Electricity is a modern marvel. Go back a hundred and fifty years and electricity was pretty much unknown. Someone living during those times would scarcely be able to comprehend many modern technologies. Yet as far as we’ve come, we’ve got a long way to go. One of the most exciting developments in recent years was the invention of microgrids, which are local energy grids with their own control capacity.
Put more plainly, a microgrid is a grid that can disconnect from traditional electricity grids while still providing electricity and operating. You may have heard of people “going off the grid.” With microgrids, you can go off local power grids but can still tap into electricity.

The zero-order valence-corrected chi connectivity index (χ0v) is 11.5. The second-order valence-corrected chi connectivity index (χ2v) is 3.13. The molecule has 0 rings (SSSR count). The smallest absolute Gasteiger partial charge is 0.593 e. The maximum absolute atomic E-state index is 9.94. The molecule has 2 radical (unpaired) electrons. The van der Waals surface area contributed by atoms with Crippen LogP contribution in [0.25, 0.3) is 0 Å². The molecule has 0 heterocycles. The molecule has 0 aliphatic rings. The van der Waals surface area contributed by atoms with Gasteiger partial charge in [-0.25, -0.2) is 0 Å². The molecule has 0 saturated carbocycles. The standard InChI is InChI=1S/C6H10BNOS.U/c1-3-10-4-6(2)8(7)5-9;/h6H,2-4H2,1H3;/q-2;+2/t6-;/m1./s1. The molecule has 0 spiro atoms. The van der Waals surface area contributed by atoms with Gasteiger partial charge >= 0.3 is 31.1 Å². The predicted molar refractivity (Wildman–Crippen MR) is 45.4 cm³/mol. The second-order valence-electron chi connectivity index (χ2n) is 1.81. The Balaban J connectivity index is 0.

Grids connect homes, businesses, and other facilities to a power plant or other centralized power source (such as a dam). The grid essentially transfers electricity from the power plant to your home or building. Sometimes, the electricity has to travel vast distances, but either way, as soon as you flick your light switch or turn on your TV, you can put that electricity to work.
Unfortunately, many power grids in the United States are aging, disrupting electricity networks and other power utilities. Even if the traditional grids in your area are in good repair, local power generating plants and facilities may themselves be overwhelmed.
That’s why many people are turning to microgrids. With these grids, small communities, such as a subdivision, can set up their own microgrids. Once a power source, say solar panels or wind turbines, is connected to the microgrid, any facilities connected to the grid can tap it for electricity.
Often, you can still use traditional power grids if you so choose to do so. However, if the traditional grid goes down, you can still rely on your microgrid to deliver electricity.